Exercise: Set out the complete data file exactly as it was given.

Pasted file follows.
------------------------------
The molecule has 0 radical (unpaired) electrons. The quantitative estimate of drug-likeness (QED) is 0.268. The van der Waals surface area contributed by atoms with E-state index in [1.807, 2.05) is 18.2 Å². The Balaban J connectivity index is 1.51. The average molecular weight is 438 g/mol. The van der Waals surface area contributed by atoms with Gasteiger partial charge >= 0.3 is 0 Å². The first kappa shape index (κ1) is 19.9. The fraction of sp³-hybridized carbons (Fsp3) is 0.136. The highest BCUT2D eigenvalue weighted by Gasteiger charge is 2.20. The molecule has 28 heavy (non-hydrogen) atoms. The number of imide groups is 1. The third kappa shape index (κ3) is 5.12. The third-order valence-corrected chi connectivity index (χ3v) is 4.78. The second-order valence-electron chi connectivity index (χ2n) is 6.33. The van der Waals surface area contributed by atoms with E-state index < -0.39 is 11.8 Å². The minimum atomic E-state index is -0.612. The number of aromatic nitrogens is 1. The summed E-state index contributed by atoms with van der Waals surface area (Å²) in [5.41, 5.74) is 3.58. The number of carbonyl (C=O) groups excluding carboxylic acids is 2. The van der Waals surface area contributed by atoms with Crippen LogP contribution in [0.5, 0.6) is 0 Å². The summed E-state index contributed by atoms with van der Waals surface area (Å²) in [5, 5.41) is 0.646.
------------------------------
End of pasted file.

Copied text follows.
The molecule has 0 radical (unpaired) electrons. The quantitative estimate of drug-likeness (QED) is 0.268. The van der Waals surface area contributed by atoms with E-state index in [1.807, 2.05) is 18.2 Å². The Balaban J connectivity index is 1.51. The average molecular weight is 438 g/mol. The van der Waals surface area contributed by atoms with Gasteiger partial charge >= 0.3 is 0 Å². The first kappa shape index (κ1) is 19.9. The fraction of sp³-hybridized carbons (Fsp3) is 0.136. The highest BCUT2D eigenvalue weighted by Gasteiger charge is 2.20. The molecule has 28 heavy (non-hydrogen) atoms. The number of imide groups is 1. The third kappa shape index (κ3) is 5.12. The third-order valence-corrected chi connectivity index (χ3v) is 4.78. The second-order valence-electron chi connectivity index (χ2n) is 6.33. The van der Waals surface area contributed by atoms with E-state index < -0.39 is 11.8 Å². The minimum atomic E-state index is -0.612. The number of aromatic nitrogens is 1. The summed E-state index contributed by atoms with van der Waals surface area (Å²) in [5.41, 5.74) is 3.58. The number of carbonyl (C=O) groups excluding carboxylic acids is 2. The van der Waals surface area contributed by atoms with Crippen LogP contribution in [0.5, 0.6) is 0 Å². The summed E-state index contributed by atoms with van der Waals surface area (Å²) in [5, 5.41) is 0.646.